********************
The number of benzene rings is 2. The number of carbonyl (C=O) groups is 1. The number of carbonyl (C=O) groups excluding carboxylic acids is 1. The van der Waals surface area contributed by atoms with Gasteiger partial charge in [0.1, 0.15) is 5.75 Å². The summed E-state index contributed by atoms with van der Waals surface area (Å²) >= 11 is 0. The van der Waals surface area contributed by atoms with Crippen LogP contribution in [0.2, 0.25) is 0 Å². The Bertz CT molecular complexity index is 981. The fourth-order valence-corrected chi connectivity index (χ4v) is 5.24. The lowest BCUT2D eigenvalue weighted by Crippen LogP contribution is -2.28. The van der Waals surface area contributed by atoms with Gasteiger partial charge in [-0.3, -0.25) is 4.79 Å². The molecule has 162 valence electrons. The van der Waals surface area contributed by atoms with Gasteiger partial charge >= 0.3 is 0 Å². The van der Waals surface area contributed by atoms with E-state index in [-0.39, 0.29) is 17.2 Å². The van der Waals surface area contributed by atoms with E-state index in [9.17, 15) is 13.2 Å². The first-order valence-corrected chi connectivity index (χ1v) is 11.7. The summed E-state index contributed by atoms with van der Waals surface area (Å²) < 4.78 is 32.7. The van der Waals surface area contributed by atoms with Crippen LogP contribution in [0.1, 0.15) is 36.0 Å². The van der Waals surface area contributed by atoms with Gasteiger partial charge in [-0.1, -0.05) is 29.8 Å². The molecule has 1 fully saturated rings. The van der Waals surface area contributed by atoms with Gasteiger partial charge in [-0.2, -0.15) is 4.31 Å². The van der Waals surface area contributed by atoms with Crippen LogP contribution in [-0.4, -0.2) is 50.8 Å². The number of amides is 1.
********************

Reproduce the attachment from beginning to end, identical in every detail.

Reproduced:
The number of benzene rings is 2. The number of carbonyl (C=O) groups is 1. The number of carbonyl (C=O) groups excluding carboxylic acids is 1. The van der Waals surface area contributed by atoms with Gasteiger partial charge in [0.1, 0.15) is 5.75 Å². The summed E-state index contributed by atoms with van der Waals surface area (Å²) >= 11 is 0. The van der Waals surface area contributed by atoms with Crippen LogP contribution in [0.2, 0.25) is 0 Å². The Bertz CT molecular complexity index is 981. The fourth-order valence-corrected chi connectivity index (χ4v) is 5.24. The lowest BCUT2D eigenvalue weighted by Crippen LogP contribution is -2.28. The van der Waals surface area contributed by atoms with Gasteiger partial charge in [-0.3, -0.25) is 4.79 Å². The molecule has 162 valence electrons. The van der Waals surface area contributed by atoms with Gasteiger partial charge >= 0.3 is 0 Å². The van der Waals surface area contributed by atoms with E-state index in [-0.39, 0.29) is 17.2 Å². The van der Waals surface area contributed by atoms with E-state index in [9.17, 15) is 13.2 Å². The first-order valence-corrected chi connectivity index (χ1v) is 11.7. The summed E-state index contributed by atoms with van der Waals surface area (Å²) < 4.78 is 32.7. The van der Waals surface area contributed by atoms with Crippen LogP contribution in [0.1, 0.15) is 36.0 Å². The van der Waals surface area contributed by atoms with Gasteiger partial charge in [-0.1, -0.05) is 29.8 Å². The molecule has 1 fully saturated rings. The van der Waals surface area contributed by atoms with Gasteiger partial charge in [-0.2, -0.15) is 4.31 Å². The van der Waals surface area contributed by atoms with Crippen LogP contribution in [-0.4, -0.2) is 50.8 Å². The number of amides is 1.